Click here for more from Eamonn Brennan on the national college basketball blog.

TCU’s move to Big East provides security

November, 29, 2010
11/29/10
10:42
AM CT
video
The announcement upcoming this afternoon that TCU is headed to the Big East has major ramifications for the university. And we'll get into all of that in the next few days.

PODCAST
ESPN college football analyst Jesse Palmer weighs in on the possible scenarios for the BCS title game.

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But one thing of note is that no longer will the TCU football program have to worry that one nonconference loss ends any BCS bowl hopes. Gary Patterson's program has been held to a very high standard in terms of voters for the past few years. One slip-up -- heck, even a five-point win against bowl eligible San Diego State team was a slip-up -- and BCS hopes were dimmed.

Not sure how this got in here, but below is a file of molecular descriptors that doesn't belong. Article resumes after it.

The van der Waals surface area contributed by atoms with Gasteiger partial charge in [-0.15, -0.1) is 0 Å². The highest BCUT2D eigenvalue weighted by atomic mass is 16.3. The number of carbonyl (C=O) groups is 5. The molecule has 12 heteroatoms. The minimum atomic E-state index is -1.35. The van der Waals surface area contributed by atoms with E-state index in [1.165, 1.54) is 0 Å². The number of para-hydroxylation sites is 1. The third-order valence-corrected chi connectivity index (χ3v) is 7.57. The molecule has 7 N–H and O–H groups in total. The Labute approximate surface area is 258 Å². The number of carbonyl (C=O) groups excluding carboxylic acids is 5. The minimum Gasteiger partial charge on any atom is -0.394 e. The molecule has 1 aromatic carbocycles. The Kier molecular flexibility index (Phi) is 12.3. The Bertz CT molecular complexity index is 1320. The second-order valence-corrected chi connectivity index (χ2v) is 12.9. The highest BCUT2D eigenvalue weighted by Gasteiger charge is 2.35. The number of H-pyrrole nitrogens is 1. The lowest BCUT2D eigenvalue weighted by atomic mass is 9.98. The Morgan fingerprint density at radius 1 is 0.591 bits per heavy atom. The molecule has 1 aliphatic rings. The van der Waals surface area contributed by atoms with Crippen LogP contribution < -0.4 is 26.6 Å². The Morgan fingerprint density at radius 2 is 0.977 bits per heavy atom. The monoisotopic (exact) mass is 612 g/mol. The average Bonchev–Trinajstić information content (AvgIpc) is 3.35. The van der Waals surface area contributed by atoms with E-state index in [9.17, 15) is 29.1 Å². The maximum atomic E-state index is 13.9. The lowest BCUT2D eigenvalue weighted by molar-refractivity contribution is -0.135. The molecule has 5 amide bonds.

And look at this year: Before Boise State's loss to Nevada, it was possible TCU was going to go 12-0 and not make a BCS bowl. Think about that.

Now, that's not a problem. Starting in the 2012 football season, TCU will be playing in a conference that has an automatic bid to the BCS party. UConn is in the driver's seat this season and they have four losses. It means that if TCU loses one game, the season isn't over in terms of playing with the big boys.

This move means TCU has the security of knowing if they win their conferenece, they are in a BCS bowl. Isn't that reassuring for Frogs fans?

(More to come later on all of the other advantages to this deal -- exposure, TV, etc.)

Source: TCU to join Big East today

November, 29, 2010
11/29/10
9:31
AM CT
The Horned Frogs have accepted an invitation to join the Big East as an all-sports member, sources told ESPNDallas.com's Richard Durrett on Monday morning. TCU has scheduled a press conference for 1 p.m. CT to make "a major announcement involving the TCU athletics program."

More to come ...